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Commonwealth v. Gordy

Superior Court of Pennsylvania

July 19, 2013


Appeal from the Judgment of Sentence of November 14, 2012, in the Court of Common Pleas of Berks County, Criminal Division at No. CP-06-CR-0002916-2011




This case is a direct appeal from judgment of sentence. Appellant argues the court erred in denying his pre-sentence motion to withdraw his guilty pleas. He also contends the court abused its sentencing discretion. Finding the court was wrong to deny Appellant's request to withdraw his pleas, we vacate the judgment of sentence and remand with directions that the court order Appellant's pleas withdrawn and conduct proceedings as needed to resolve this case. Given our decision, we need not consider Appellant's sentencing claim.

The Commonwealth filed a criminal complaint against Appellant in 2011. The complaint listed numerous offenses that allegedly occurred in or around 2002 and 2003. The charges involved two minor complainants, approximately twelve and five years old at the time of the incidents.

On May 17, 2012, Appellant pled guilty to one count each of rape, rape of a child and simple assault, those counts having arisen from the aforesaid 2011 charges. Sentencing was scheduled for September 5, 2012.

On July 31, 2012, prior to his sentencing date, Appellant filed a motion to withdraw his pleas and, in that motion, alleged his innocence. The court held a hearing and later denied relief. Appellant was sentenced. Thereafter, he filed a post-sentence motion claiming it was error to deny his pre-sentence request to withdraw his pleas. He also sought sentence modification. The court denied his motion. Appellant filed this timely appeal.

A pre-sentence motion to withdraw a guilty plea should be liberally allowed and should be granted for any fair and just reason unless granting the motion would cause substantial prejudice to the Commonwealth. Commonwealth v. Katonka, 33 A.3d 44, 46-47 (Pa. Super. 2011). An assertion of innocence can constitute a fair and just reason for plea withdrawal. Id. In the context of a pre-sentence request for plea withdrawal, the term "prejudice" means that, due to events occurring after the entry of the plea, the Commonwealth's prosecution of its case is in a worse position that it would have been had the trial taken place as originally scheduled. Commonwealth v. Kirsch, 930 A.2d 1282, 1286 (Pa. Super 2007). Thus, prejudice is about the Commonwealth's ability to try its case, see id., not about the personal inconvenience to complainants unless that inconvenience somehow impairs the Commonwealth's prosecution.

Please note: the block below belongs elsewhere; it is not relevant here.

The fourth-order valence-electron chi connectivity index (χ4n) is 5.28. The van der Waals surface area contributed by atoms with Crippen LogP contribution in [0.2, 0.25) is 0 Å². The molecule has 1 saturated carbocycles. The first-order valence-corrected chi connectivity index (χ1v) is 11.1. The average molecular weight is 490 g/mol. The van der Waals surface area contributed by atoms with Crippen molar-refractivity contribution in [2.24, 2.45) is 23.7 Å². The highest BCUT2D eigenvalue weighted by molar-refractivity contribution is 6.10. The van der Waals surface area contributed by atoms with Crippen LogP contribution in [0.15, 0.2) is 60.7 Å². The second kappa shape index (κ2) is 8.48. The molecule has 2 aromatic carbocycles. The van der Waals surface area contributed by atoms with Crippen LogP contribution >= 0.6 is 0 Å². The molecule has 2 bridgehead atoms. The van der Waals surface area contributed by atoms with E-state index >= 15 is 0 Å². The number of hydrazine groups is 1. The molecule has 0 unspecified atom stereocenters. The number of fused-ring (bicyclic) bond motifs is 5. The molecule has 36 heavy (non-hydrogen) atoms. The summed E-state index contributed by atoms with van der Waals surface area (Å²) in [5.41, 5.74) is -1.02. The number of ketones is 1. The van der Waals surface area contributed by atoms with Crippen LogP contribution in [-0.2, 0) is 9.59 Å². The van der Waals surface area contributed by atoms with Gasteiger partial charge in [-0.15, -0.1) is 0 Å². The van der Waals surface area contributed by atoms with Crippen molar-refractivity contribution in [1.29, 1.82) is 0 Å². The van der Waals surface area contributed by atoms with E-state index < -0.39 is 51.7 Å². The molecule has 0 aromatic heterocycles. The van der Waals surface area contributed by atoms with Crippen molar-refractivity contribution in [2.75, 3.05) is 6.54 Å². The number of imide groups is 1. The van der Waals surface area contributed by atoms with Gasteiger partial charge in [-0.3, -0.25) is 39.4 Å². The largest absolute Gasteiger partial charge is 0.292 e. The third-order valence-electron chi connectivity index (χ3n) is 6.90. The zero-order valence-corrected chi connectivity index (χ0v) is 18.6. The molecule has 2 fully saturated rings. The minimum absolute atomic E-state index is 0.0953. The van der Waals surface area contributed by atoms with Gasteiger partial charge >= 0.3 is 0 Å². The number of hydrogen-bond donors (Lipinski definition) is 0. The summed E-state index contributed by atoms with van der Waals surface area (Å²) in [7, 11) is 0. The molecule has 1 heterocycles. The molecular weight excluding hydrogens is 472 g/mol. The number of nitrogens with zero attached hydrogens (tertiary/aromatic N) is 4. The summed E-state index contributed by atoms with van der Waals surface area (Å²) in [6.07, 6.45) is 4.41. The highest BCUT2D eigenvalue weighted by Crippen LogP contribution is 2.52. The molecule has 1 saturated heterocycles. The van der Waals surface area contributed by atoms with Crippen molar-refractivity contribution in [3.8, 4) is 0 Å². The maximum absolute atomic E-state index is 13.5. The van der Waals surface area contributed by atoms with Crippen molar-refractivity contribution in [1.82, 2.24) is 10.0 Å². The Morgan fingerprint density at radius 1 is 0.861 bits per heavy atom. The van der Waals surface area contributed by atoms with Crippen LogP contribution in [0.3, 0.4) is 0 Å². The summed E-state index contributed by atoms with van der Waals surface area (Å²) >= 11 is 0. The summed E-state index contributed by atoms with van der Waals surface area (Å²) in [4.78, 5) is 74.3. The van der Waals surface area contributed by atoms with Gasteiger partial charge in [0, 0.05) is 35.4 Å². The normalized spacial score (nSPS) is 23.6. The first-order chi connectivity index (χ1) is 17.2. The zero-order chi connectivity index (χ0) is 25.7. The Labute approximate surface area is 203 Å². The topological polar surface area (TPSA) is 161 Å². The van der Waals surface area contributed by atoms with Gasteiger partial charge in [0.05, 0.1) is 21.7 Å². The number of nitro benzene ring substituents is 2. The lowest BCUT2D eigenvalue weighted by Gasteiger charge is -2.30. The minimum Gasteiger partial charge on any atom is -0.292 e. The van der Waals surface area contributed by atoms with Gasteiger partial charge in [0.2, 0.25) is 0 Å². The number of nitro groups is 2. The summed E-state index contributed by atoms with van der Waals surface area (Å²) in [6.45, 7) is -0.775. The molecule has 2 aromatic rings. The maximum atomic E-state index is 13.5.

The decision to grant or deny a motion to withdraw a guilty plea rests within the trial court's discretion, and we will not disturb the court's decision on such motion unless the court abused that discretion. Commonwealth v. Miller, 748 A.2d 733, 735 (Pa. Super. 2000). An abuse of discretion is not a mere error in judgment but, rather, involves bias, ill will, partiality, prejudice, manifest unreasonableness, and/or misapplication of law. Commonwealth v. King, 990 A.2d 1172, 1180 (Pa. Super. 2010). By contrast, a proper exercise of discretion conforms to the law and is based on the facts of record. Commonwealth v. West, 937 A.2d 516, 521 (Pa. Super. 2007).

Before he pled guilty, Appellant signed a plea document—specifically, a document entitled Statement Accompanying Defendant's Request to Enter a Guilty Plea ("Guilty Plea Statement")—indicating he agreed he could not withdraw his pleas unless the court rejected his plea agreement. There was no agreement to sentencing in this case. However, the parties apparently agreed that, in return for Appellant's guilty pleas, the Commonwealth would withdraw numerous charges. The Commonwealth did, in fact, withdraw numerous charges at some point before Appellant pled guilty.

At the plea hearing, the Commonwealth stated on the record its understanding that Appellant had agreed to give up his right to withdraw his pleas before sentencing in return for the Commonwealth having withdrawn various charges. The court acknowledged this waiver was part of the plea arrangement. Appellant did not dispute the Commonwealth's representation or the court's acknowledgement thereof.

The court, during the hearing on the motion to withdraw Appellant's pleas, relied on the aforesaid, purported waiver of Appellant's right to seek plea withdrawal. We find the purported waiver was a nullity. In Commonwealth v. Pardo, 35 A.3d 1222, 1224-25, 1230 (Pa. Super. 2011), the defendant agreed to plead guilty to various counts in exchange for other counts being dismissed. Before doing so, he executed a written provision waiving his right to withdraw his plea as long as the court accepted the plea agreement. There was no sentencing agreement. The trial court later denied his pre-sentence motion to withdraw his plea, citing, inter alia, the waiver provision. This Court opined on appeal:

The fact that Pardo signed a waiver indicating that he would not be permitted to withdraw his plea if the court accepted the plea agreement does not change our decision [to permit plea withdrawal] today. In fact, we find that such waiver provision, which prevents a defendant from the right to withdraw his plea prior to sentencing, flies in the face of the intent behind Rule 591, our Supreme Court's decision in [Commonwealth v. ] Forbes[, ...

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